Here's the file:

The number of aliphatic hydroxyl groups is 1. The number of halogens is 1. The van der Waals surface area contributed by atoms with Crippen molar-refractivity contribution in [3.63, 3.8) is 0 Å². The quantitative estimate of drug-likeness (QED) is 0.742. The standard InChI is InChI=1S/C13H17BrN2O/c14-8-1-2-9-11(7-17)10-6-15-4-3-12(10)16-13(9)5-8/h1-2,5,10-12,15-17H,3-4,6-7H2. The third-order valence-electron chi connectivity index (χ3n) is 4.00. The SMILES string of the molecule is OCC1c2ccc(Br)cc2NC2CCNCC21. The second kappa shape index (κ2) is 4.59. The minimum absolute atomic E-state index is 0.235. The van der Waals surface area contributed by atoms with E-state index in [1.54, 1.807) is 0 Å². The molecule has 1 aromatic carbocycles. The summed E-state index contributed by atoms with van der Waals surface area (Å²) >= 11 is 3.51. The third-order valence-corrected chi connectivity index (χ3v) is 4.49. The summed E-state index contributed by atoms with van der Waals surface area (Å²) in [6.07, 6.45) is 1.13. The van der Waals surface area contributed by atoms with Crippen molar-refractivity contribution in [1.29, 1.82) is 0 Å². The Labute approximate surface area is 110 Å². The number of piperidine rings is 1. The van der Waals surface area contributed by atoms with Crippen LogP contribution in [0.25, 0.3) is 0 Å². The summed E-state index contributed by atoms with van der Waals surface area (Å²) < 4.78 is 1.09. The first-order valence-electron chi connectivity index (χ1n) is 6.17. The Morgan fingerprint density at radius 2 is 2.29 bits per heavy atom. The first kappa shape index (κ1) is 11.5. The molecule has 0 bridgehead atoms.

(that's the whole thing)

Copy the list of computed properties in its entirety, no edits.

The number of aliphatic hydroxyl groups is 1. The number of halogens is 1. The van der Waals surface area contributed by atoms with Crippen molar-refractivity contribution in [3.63, 3.8) is 0 Å². The quantitative estimate of drug-likeness (QED) is 0.742. The standard InChI is InChI=1S/C13H17BrN2O/c14-8-1-2-9-11(7-17)10-6-15-4-3-12(10)16-13(9)5-8/h1-2,5,10-12,15-17H,3-4,6-7H2. The third-order valence-electron chi connectivity index (χ3n) is 4.00. The SMILES string of the molecule is OCC1c2ccc(Br)cc2NC2CCNCC21. The second kappa shape index (κ2) is 4.59. The minimum absolute atomic E-state index is 0.235. The van der Waals surface area contributed by atoms with E-state index in [1.54, 1.807) is 0 Å². The molecule has 1 aromatic carbocycles. The summed E-state index contributed by atoms with van der Waals surface area (Å²) >= 11 is 3.51. The third-order valence-corrected chi connectivity index (χ3v) is 4.49. The summed E-state index contributed by atoms with van der Waals surface area (Å²) in [6.07, 6.45) is 1.13. The van der Waals surface area contributed by atoms with Crippen molar-refractivity contribution in [1.29, 1.82) is 0 Å². The Labute approximate surface area is 110 Å². The number of piperidine rings is 1. The van der Waals surface area contributed by atoms with Crippen LogP contribution in [0.25, 0.3) is 0 Å². The summed E-state index contributed by atoms with van der Waals surface area (Å²) < 4.78 is 1.09. The first-order valence-electron chi connectivity index (χ1n) is 6.17. The Morgan fingerprint density at radius 2 is 2.29 bits per heavy atom. The first kappa shape index (κ1) is 11.5. The molecule has 0 bridgehead atoms.